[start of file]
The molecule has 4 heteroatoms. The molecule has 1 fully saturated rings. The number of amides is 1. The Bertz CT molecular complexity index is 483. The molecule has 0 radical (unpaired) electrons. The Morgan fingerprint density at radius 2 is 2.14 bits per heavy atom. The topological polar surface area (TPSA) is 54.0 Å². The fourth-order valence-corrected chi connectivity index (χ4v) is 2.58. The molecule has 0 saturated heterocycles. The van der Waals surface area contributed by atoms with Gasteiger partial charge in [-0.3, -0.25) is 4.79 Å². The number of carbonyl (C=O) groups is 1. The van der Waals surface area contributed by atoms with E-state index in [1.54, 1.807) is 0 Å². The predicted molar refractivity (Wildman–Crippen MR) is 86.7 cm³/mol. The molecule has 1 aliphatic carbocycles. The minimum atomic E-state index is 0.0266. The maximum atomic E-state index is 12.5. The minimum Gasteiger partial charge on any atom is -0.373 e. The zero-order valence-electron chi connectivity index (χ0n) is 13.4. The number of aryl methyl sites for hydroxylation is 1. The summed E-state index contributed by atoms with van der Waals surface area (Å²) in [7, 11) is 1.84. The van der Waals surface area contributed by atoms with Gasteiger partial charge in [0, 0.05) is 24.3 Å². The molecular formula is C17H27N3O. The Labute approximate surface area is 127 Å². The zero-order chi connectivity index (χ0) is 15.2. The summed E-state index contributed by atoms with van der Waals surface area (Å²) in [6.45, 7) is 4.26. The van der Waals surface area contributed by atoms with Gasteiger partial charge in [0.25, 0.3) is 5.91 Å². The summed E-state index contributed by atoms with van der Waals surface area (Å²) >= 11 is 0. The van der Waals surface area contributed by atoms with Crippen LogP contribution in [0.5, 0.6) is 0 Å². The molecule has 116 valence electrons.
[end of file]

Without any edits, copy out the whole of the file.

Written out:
The molecule has 4 heteroatoms. The molecule has 1 fully saturated rings. The number of amides is 1. The Bertz CT molecular complexity index is 483. The molecule has 0 radical (unpaired) electrons. The Morgan fingerprint density at radius 2 is 2.14 bits per heavy atom. The topological polar surface area (TPSA) is 54.0 Å². The fourth-order valence-corrected chi connectivity index (χ4v) is 2.58. The molecule has 0 saturated heterocycles. The van der Waals surface area contributed by atoms with Gasteiger partial charge in [-0.3, -0.25) is 4.79 Å². The number of carbonyl (C=O) groups is 1. The van der Waals surface area contributed by atoms with E-state index in [1.54, 1.807) is 0 Å². The predicted molar refractivity (Wildman–Crippen MR) is 86.7 cm³/mol. The molecule has 1 aliphatic carbocycles. The minimum atomic E-state index is 0.0266. The maximum atomic E-state index is 12.5. The minimum Gasteiger partial charge on any atom is -0.373 e. The zero-order valence-electron chi connectivity index (χ0n) is 13.4. The number of aryl methyl sites for hydroxylation is 1. The summed E-state index contributed by atoms with van der Waals surface area (Å²) in [7, 11) is 1.84. The van der Waals surface area contributed by atoms with Gasteiger partial charge in [0, 0.05) is 24.3 Å². The molecular formula is C17H27N3O. The Labute approximate surface area is 127 Å². The zero-order chi connectivity index (χ0) is 15.2. The summed E-state index contributed by atoms with van der Waals surface area (Å²) in [6.45, 7) is 4.26. The van der Waals surface area contributed by atoms with Gasteiger partial charge in [0.25, 0.3) is 5.91 Å². The summed E-state index contributed by atoms with van der Waals surface area (Å²) >= 11 is 0. The van der Waals surface area contributed by atoms with Crippen LogP contribution in [0.5, 0.6) is 0 Å². The molecule has 116 valence electrons.